Antonín Dvorák

Biography

Born: 1841   Died: 1904   Country: Czechoslovakia   Period: Romantic
Widely regarded as the most distinguished of Czech composers, Antonin Dvorák (1841-1904) produced attractive and vigorous music possessed of clear formal outlines, melodies that are both memorable and spontaneous-sounding, and a colorful, effective instrumental sense. Dvorák is considered one of the major figures of nationalism, both proselytizing for and making actual use of folk influences, which he expertly combined with Classical forms in Read more works of all genres. His symphonies are among his most widely appreciated works; the Symphony No. 9 ("From the New World," 1893) takes a place among the finest and most popular examples of the symphonic literature. Similarly, his Cello Concerto (1894-1895) is one of the cornerstones of the repertory, providing the soloist an opportunity for virtuosic flair and soaring expressivity. Dvorák displayed special skill in writing for chamber ensembles, producing dozens of such works; among these, his 14 string quartets (1862-1895), the "American" Quintet (1893) and the "Dumky" Trio (1890-1891) are outstanding examples of their respective genres, overflowing with attractive folklike melodies set like jewels into the solid fixtures of Brahmsian absolute forms.

Dvorák's "American" and "New World" works arose during the composer's sojourn in the United States in the early 1890s; he was uneasy with American high society and retreated to a small, predominantly Czech town in Iowa for summer vacations during his stay. However, he did make the acquaintance of the pioneering African-American baritone H.T. Burleigh, who may have influenced the seemingly spiritual-like melodies in the "New World" symphony and other works; some claim that the similarity resulted instead from a natural affinity between African-American and Eastern European melodic structures.

By that time, Dvorák was among the most celebrated of European composers, seen by many as the heir to Brahms, who had championed Dvorák during the younger composer's long climb to the top. The son of a butcher and occasional zither player, Dvorák studied the organ in Prague as a young man and worked variously as a café violist and church organist during the 1860s and 1870s while creating a growing body of symphonies, chamber music, and Czech-language opera. For three years in the 1870s he won a government grant (the Viennese critic Hanslick was among the judges) designed to help the careers of struggling young creative artists. Brahms gained for Dvorák a contract with his own publisher, Simrock, in 1877; the association proved a profitable one despite an initial controversy that flared when Dvorák insisted on including Czech-language work titles on the printed covers, a novelty in those musically German-dominated times. In the 1880s and 1890s Dvorák's reputation became international in scope thanks to a series of major masterpieces that included the Seventh, Eighth, and "New World" symphonies. At the end of his life he turned to opera once again; Rusalka, from 1901, incorporates Wagnerian influences into the musical telling of its legend-based story, and remains the most frequently performed of the composer's vocal works. Dvorák, a professor at Prague University from 1891 on, exerted a deep influence on Czech music of the twentieth century; among his students was Josef Suk, who also became his son-in-law. Read less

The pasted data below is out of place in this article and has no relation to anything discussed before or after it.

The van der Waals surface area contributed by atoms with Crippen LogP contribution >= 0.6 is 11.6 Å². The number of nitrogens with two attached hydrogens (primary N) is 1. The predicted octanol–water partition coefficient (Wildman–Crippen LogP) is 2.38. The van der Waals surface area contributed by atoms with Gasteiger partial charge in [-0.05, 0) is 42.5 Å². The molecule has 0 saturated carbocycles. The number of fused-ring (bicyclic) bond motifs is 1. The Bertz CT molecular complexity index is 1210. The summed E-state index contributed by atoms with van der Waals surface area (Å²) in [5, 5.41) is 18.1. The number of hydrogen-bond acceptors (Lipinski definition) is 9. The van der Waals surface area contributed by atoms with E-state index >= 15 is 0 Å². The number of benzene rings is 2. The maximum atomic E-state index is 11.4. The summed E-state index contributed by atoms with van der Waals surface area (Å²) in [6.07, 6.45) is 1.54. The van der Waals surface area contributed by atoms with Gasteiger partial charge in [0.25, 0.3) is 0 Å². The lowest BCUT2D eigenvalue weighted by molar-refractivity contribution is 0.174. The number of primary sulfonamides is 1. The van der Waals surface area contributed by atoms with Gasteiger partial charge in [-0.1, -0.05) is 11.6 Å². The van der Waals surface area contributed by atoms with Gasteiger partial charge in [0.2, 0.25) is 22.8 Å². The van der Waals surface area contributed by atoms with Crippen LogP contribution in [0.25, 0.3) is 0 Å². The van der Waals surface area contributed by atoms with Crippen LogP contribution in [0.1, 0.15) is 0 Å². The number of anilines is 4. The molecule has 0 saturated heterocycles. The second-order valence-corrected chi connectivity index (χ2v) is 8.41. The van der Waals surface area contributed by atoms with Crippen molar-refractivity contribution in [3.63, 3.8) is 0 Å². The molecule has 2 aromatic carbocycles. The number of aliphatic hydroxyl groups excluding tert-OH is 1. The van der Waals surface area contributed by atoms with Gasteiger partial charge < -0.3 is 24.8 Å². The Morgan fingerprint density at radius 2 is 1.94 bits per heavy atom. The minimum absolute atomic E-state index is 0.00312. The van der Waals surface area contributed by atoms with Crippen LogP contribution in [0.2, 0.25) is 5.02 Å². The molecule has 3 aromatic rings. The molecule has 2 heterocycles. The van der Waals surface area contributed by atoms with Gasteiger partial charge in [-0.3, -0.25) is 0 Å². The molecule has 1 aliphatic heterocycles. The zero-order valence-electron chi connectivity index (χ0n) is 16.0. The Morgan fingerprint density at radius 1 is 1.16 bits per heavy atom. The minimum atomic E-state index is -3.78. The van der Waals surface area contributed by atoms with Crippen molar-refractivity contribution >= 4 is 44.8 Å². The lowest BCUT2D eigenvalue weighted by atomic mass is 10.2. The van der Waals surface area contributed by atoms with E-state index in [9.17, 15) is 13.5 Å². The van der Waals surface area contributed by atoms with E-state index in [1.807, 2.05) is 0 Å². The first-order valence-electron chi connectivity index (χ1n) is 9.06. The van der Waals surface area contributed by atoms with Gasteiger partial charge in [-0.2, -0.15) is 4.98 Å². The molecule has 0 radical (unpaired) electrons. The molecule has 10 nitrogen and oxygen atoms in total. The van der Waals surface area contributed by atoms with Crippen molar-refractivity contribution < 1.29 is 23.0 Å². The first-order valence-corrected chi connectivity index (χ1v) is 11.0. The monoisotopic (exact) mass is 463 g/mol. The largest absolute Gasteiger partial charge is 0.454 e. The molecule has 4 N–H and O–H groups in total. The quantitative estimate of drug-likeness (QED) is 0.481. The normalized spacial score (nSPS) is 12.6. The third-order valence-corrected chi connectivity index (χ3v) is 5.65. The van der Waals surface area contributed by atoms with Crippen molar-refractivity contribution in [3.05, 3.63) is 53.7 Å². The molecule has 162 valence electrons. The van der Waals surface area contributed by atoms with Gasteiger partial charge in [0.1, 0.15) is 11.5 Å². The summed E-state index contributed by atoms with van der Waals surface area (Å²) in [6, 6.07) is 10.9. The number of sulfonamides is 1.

Dvorák: Piano Quintet, Piano Quartet / Pressler, Emerson Qt
Release Date: 05/10/1994   Label: Deutsche Grammophon  
Catalog: 439868   Number of Discs: 1
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Tchaikovsky, Dvorák: Serenades / Berglund, New Stockholm Co
Release Date: 03/25/1994   Label: Bis  
Catalog: 243   Number of Discs: 1
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Janácek: Sinfonietta;  Dvorák: Legends / Järvi, Bamberg
Release Date: 09/26/1994   Label: Bis  
Catalog: 436   Number of Discs: 1
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Dvorák: Symphonies Nos 7 & 8 / Chung, Gothenburg So
Release Date: 09/26/1994   Label: Bis  
Catalog: 452   Number of Discs: 1
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Dvorák: Symphonic Poems, Overtures / Kuchar
Release Date: 03/01/2005   Label: Brilliant Classics  
Catalog: 92297   Number of Discs: 3
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Work: Songs My Mother Taught Me (Als die alte Mutter)

 

About This Work
Dvorák's Gypsy Melodies is a cycle of 10 songs composed for the tenor Gustav Walter, who sang with the Vienna Court Opera and was a great admirer of Dvorák. The composer used Walter's own German translations of the original Czech texts Read more as the basis of his settings. While exact dates for these songs are unknown, it is thought that they were written in just a few day at the end of February 1880. The songs display Dvorák's ever-increasing skill at vocal composition; their vocal melodies are supple and natural, and the piano accompaniment is often interesting -- vivacious and dance-like. Despite the cycle's title, the songs are not written in an authentic gypsy idiom, but they do reflect in general the character of gypsy music, filtered through Dvorák's own compositional style.

-- Alexander Carpenter, All Music Guide Read less

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